Its two main protagonists, Noah and Mio, are foils of each other as are the other four characters in your team, but despite their differences, they start to work with each other to not only develop their own battle tactics and powerful combo attacks, but they also help us understand how similar both nations really. Each character also has a unique personality that comes straight out of a Japanese anime, but their flaws also show another side of their world and that it’s okay to be different, to make mistakes, and to not always know the answers to everything.

Cinematic Splendor

Now, the series is known for its cutscenes and Xenoblade Chronicles 3 is no different. Much of the story is told through scenes that are acted by a talented cast that injects personality into each character to further make you believe in their struggle. Stoic Taion clashes with the ever sassy Eunie whereas the short-tempered Lanz shows his softer side around the energetic and lively Sena. Noah and Mio act as the anchors for their team and their past profession as off-seers, those who would send off the spirit of fallen comrades, has hardened them and given them a maturity the others don’t necessarily have. It’s a great balance of personalities, emotions, and temperaments that offer you someone to root for.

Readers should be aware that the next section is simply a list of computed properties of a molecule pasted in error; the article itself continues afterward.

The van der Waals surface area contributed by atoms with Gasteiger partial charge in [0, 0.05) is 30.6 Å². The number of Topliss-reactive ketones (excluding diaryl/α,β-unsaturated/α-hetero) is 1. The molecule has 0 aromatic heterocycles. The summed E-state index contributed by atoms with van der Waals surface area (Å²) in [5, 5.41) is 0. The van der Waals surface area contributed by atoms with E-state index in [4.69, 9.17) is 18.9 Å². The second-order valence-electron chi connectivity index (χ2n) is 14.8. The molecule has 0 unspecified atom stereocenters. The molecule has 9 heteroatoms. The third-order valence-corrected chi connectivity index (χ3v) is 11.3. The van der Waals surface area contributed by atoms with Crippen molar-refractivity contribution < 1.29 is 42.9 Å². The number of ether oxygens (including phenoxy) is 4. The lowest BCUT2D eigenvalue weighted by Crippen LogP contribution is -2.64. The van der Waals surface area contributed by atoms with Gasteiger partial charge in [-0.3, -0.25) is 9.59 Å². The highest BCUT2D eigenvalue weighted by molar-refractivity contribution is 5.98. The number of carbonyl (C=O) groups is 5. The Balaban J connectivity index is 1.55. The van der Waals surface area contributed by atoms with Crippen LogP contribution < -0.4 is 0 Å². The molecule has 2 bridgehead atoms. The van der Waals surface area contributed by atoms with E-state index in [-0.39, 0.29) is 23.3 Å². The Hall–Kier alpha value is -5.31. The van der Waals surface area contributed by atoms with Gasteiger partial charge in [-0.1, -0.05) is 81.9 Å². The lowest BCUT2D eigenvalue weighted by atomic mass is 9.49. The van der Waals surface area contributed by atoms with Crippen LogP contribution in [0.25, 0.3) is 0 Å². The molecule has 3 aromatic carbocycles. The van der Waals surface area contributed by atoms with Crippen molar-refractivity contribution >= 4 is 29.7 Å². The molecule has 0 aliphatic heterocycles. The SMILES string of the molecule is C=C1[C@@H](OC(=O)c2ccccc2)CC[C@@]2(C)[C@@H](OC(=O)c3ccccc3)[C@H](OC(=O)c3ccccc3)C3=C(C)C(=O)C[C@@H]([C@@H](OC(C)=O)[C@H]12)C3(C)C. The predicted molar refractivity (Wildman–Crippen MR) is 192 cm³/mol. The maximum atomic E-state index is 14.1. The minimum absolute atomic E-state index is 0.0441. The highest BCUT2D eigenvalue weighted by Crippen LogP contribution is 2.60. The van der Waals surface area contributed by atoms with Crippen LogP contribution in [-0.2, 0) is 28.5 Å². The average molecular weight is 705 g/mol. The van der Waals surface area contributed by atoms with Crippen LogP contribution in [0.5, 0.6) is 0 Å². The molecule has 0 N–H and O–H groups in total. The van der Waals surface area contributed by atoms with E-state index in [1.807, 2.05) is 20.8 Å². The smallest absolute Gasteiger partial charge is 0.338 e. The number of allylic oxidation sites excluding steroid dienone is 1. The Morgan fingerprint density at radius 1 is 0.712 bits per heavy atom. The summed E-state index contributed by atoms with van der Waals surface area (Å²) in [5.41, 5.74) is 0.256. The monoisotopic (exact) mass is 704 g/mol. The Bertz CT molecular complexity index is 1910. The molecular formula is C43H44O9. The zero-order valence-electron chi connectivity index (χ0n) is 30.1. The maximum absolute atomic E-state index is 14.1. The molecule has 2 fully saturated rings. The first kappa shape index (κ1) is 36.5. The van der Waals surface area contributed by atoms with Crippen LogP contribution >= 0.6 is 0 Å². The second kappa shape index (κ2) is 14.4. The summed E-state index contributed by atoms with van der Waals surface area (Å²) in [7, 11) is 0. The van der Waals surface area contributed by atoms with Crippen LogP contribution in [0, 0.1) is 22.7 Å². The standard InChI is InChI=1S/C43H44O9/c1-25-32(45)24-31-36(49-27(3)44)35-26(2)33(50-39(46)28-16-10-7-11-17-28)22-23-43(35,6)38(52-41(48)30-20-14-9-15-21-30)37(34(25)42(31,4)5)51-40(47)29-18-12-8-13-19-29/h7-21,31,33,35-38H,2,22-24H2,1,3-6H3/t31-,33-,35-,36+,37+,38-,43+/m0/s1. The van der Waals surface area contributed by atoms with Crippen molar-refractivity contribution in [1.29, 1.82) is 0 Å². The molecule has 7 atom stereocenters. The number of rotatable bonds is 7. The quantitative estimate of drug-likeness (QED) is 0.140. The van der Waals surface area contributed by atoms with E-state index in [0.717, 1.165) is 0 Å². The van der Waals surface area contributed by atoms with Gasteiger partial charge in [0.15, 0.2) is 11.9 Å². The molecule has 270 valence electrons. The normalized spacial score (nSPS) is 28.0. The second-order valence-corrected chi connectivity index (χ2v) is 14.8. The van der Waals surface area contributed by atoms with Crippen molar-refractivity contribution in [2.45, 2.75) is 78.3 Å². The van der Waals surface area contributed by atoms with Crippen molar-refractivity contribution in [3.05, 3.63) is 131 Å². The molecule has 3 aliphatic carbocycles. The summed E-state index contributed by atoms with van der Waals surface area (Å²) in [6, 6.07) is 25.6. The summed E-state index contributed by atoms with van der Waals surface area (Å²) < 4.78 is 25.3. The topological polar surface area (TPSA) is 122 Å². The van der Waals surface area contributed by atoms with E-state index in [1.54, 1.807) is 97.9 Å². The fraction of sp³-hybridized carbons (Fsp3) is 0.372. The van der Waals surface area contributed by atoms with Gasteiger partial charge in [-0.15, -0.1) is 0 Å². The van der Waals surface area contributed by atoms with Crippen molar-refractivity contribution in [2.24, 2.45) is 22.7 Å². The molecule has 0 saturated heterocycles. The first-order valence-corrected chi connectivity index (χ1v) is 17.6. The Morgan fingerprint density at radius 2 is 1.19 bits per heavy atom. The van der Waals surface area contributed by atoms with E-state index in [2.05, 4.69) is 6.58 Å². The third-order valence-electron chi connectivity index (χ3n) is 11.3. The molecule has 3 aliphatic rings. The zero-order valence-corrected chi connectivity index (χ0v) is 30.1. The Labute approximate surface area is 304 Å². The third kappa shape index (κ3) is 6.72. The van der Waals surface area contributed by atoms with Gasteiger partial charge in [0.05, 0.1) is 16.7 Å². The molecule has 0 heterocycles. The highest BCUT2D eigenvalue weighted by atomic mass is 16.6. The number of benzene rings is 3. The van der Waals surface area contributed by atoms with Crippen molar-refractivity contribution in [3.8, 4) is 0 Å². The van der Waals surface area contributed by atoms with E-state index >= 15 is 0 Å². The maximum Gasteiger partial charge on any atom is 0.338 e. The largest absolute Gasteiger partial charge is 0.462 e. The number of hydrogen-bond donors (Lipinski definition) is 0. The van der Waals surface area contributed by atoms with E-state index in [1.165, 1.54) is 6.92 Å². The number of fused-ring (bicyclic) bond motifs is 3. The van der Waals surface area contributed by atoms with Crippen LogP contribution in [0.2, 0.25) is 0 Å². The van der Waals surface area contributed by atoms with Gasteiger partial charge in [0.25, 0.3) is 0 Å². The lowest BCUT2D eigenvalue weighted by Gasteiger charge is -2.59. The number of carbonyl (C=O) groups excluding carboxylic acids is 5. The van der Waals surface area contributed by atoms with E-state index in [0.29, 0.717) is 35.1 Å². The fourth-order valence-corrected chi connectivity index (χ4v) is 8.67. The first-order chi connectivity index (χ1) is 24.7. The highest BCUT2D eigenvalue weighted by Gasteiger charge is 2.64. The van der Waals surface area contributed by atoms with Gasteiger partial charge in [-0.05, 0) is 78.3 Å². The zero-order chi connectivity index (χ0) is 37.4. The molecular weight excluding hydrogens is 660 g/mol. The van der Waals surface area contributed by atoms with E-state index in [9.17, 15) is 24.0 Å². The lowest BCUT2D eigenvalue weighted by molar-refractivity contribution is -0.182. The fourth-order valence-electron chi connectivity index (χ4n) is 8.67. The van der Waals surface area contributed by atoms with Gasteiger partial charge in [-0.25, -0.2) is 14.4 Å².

While these cutscenes are essential in telling the story, the thing is—there is a lot of them and sometimes they come at you too frequently between battles. There is also a lot to take in, people to remember, and events to think about so if you don’t pay attention to something you may miss out on some vital information or you may just get bored hearing about something that you already knew was going to happen. There is some redundancy in what you have to sit through, and for a game that can take you over 70 hours to beat, these can make up a big chunk of that time.

VERDICT:

With over 70 hours of playtime—a lot more if you want to unlock everything the game has to offer—Xenoblade Chronicles 3 is a hearty game that gives you a lot to chew on. Play it for yourself and the game will reward you with an emotional story, lovable characters, and a soundtrack that will stick with you longer than it took to see the credits roll.

The world of Aionios is also filled with areas to explore and to get lost in—but thankfully, you won’t get too lost as an optional guide will always point you in the right directions. The many biomes you will explore are unique and come with their own set of monsters to fend off against, but its sprawling landscapes ranging from barren deserts to lush forests to ruined cities look amazing and definitely push the Switch to its limits.

So much so, in fact, that you will notice frame drops during certain action-packed battles and texture popping due to the system just trying to keep up. Running at 30 frames per second, the visuals are colorful and certainly welcome you to Aionios, but they do look fuzzy and blurry at times especially if you play the game in handheld mode. Its soundtrack, however, with its array of flutes mixed with electric instruments is a magnum opus of melodies that stick with you throughout your epic adventure and matches the mood perfectly.

Layered Combat Features